Before "The Decision," I was invited to a lunch with a few other people admitted to BYU Law School and Justice Thomas Lee from the Utah Supreme Court and his clerks and externs. Justice Lee is also an part-time professor at the law school. I thoroughly enjoyed meeting him, and his clerks. A clerkship is definitely something I want to do, maybe even after getting my J.D. In the case of Justice Lee, his externs get the first crack at writing opinions, then the clerks, then he works on them. So these twentysomethings get a lot of input in the judicial process. Maybe not every judge works that way, but I think I would still like being a clerk for just about anybody.
Plus, the Matheson Courthouse is beautiful. I could get used to working in a place like that.
I went to both even though I already knew I wasn't going to those schools. Since it would be hard to go to events at North Carolina, Iowa, or other schools, I wanted to at least get to the more convenient ones. And, I learned from lunch with Justice Lee, that I just loved talking and learning about law school in general. I figured what I learned at these events could apply to the University of Iowa, and give me ideas for questions to ask when I do visit Iowa sometime in May.
But, at the same time, I wanted to be a sneaky. I didn't want these schools discovering that I already had my heart set on Iowa and had no intention of going to their school but coming for the free food anyway. Maybe they would have been fine with it, but I still didn't want to broadcast that I was going to Iowa.
The Ohio State dinner was really fun, because I got to bring Erin and make a date out of it. We got all dressed up for a night on the town and dropped off Allisyn with Erin's grandparents. It just so happened that the dinner was the same night as the grand opening of the City Creek Center, so we strolled through there too. And, I enjoyed learning more about law school, law as a career and Ohio State. Ohio State would have been a great option, but not getting a big scholarship there kept it from being a main contender. But of course, Erin and I put on the guise of still deciding between Iowa, North Carolina and Ohio State.
The open house at the University of Utah was especially fun, because my good friend Bert was there. I saw him at breakfast, and then ate lunch with him and he gave me a tour of the campus. And with him, I didn't have to pretend I was still deciding on a law school, haha. I was able to catch up with him, and learn a lot about law school in general. And I even played a couple games of ping pong with Bert and some of his classmates.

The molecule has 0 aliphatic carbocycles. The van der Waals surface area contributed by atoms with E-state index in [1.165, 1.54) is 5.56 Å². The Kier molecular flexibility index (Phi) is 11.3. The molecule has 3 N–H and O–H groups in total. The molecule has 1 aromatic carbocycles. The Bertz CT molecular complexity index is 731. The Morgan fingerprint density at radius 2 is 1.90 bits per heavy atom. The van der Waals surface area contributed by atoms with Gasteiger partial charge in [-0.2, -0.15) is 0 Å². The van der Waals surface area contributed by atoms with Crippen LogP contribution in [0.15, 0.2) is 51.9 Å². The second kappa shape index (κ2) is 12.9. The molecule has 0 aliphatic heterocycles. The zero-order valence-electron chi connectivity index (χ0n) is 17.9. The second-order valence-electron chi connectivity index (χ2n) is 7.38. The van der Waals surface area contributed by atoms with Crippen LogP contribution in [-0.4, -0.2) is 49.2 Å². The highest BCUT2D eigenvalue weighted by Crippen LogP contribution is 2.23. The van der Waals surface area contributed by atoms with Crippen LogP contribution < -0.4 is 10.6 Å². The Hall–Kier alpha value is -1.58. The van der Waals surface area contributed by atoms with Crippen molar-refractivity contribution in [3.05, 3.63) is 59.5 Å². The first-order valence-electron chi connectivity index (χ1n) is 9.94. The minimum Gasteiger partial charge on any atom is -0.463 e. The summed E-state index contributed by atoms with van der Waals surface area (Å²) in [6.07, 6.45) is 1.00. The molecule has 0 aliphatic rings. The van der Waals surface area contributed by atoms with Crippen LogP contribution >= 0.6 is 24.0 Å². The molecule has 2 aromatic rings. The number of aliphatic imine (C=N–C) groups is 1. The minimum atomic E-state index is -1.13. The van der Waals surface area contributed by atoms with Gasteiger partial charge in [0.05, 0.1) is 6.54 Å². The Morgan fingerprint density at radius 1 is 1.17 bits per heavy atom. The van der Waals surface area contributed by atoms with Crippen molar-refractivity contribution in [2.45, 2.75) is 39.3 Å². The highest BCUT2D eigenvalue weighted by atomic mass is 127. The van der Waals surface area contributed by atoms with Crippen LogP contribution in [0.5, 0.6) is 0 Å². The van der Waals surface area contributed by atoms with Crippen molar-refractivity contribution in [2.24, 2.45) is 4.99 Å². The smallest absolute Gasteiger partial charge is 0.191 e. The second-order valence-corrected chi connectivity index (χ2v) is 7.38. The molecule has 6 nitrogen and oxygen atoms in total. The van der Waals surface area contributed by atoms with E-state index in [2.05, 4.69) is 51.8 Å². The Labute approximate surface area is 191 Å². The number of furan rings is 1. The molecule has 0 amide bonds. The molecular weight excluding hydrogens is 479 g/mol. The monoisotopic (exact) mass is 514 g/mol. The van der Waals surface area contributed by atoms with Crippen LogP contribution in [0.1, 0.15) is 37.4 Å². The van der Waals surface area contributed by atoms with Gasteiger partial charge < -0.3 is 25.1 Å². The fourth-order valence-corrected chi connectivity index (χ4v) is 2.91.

I also really enjoyed the professor panel, who talked about some of the work they are doing with students. One professor, Erika George, and a group of students had just finished writing a recommendation for a United Nations subcommittee's Norms on the Responsibilities of Transnational Corporations and Other Business Enterprises with Regards to Human Rights. I would have loved being involved with that.
There was also a mock civil procedures class, taught by Amy Wildermuth, that gave a little taste as to what first year classes might be like. Professor Wildermuth was a little silly, but entertaining. And the two cases we talked about were very interesting. Some of the discussion went over my head. But, of course, when I have only law school to focus on instead of two jobs, moving from Utah, graduation, etc., I'll be better able to handle it.
I'm really excited to go to law school.
The same day as the open house, I heard from two more law schools.
I got into Arizona State! I wasn't interested enough for it to make me waver in my decision to go to Iowa. But it's still a great school, and I'm sure I'd get over the dry heat before too long. It also jumped way up in the most recent U.S. News & World Report rankings, from #40 to #26.
I did not, however, get into Stanford. I didn't really think I would, I just thought I'd try since it was free to apply. And if I did get in, I'd have bragging rights forever.
So, that's the update on law school. There won't be much else to say until my visit to Iowa sometime in May.